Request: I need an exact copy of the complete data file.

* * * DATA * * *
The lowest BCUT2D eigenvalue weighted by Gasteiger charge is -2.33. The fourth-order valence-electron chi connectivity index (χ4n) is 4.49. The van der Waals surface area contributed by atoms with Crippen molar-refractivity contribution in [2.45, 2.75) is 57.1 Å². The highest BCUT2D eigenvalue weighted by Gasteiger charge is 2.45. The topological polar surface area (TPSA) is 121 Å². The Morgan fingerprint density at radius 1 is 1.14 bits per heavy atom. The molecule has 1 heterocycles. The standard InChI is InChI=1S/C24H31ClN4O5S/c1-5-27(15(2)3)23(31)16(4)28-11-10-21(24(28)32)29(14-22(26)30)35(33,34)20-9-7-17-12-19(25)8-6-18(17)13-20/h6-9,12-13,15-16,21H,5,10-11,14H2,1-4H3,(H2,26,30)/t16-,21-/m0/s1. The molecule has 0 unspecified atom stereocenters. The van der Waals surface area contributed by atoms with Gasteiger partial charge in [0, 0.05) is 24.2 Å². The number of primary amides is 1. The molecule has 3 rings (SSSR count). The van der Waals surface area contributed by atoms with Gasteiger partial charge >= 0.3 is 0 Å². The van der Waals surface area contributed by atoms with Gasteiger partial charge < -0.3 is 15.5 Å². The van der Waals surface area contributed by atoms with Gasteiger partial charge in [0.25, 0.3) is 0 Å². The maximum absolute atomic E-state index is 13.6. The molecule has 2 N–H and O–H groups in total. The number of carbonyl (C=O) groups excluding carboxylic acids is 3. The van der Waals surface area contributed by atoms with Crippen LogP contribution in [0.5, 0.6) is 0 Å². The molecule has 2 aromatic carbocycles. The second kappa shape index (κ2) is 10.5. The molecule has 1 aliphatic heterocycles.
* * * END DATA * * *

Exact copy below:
The lowest BCUT2D eigenvalue weighted by Gasteiger charge is -2.33. The fourth-order valence-electron chi connectivity index (χ4n) is 4.49. The van der Waals surface area contributed by atoms with Crippen molar-refractivity contribution in [2.45, 2.75) is 57.1 Å². The highest BCUT2D eigenvalue weighted by Gasteiger charge is 2.45. The topological polar surface area (TPSA) is 121 Å². The Morgan fingerprint density at radius 1 is 1.14 bits per heavy atom. The molecule has 1 heterocycles. The standard InChI is InChI=1S/C24H31ClN4O5S/c1-5-27(15(2)3)23(31)16(4)28-11-10-21(24(28)32)29(14-22(26)30)35(33,34)20-9-7-17-12-19(25)8-6-18(17)13-20/h6-9,12-13,15-16,21H,5,10-11,14H2,1-4H3,(H2,26,30)/t16-,21-/m0/s1. The molecule has 0 unspecified atom stereocenters. The van der Waals surface area contributed by atoms with Gasteiger partial charge in [0, 0.05) is 24.2 Å². The number of primary amides is 1. The molecule has 3 rings (SSSR count). The van der Waals surface area contributed by atoms with Gasteiger partial charge >= 0.3 is 0 Å². The van der Waals surface area contributed by atoms with Gasteiger partial charge < -0.3 is 15.5 Å². The van der Waals surface area contributed by atoms with Gasteiger partial charge in [0.25, 0.3) is 0 Å². The maximum absolute atomic E-state index is 13.6. The molecule has 2 N–H and O–H groups in total. The number of carbonyl (C=O) groups excluding carboxylic acids is 3. The van der Waals surface area contributed by atoms with Crippen LogP contribution in [0.5, 0.6) is 0 Å². The molecule has 2 aromatic carbocycles. The second kappa shape index (κ2) is 10.5. The molecule has 1 aliphatic heterocycles.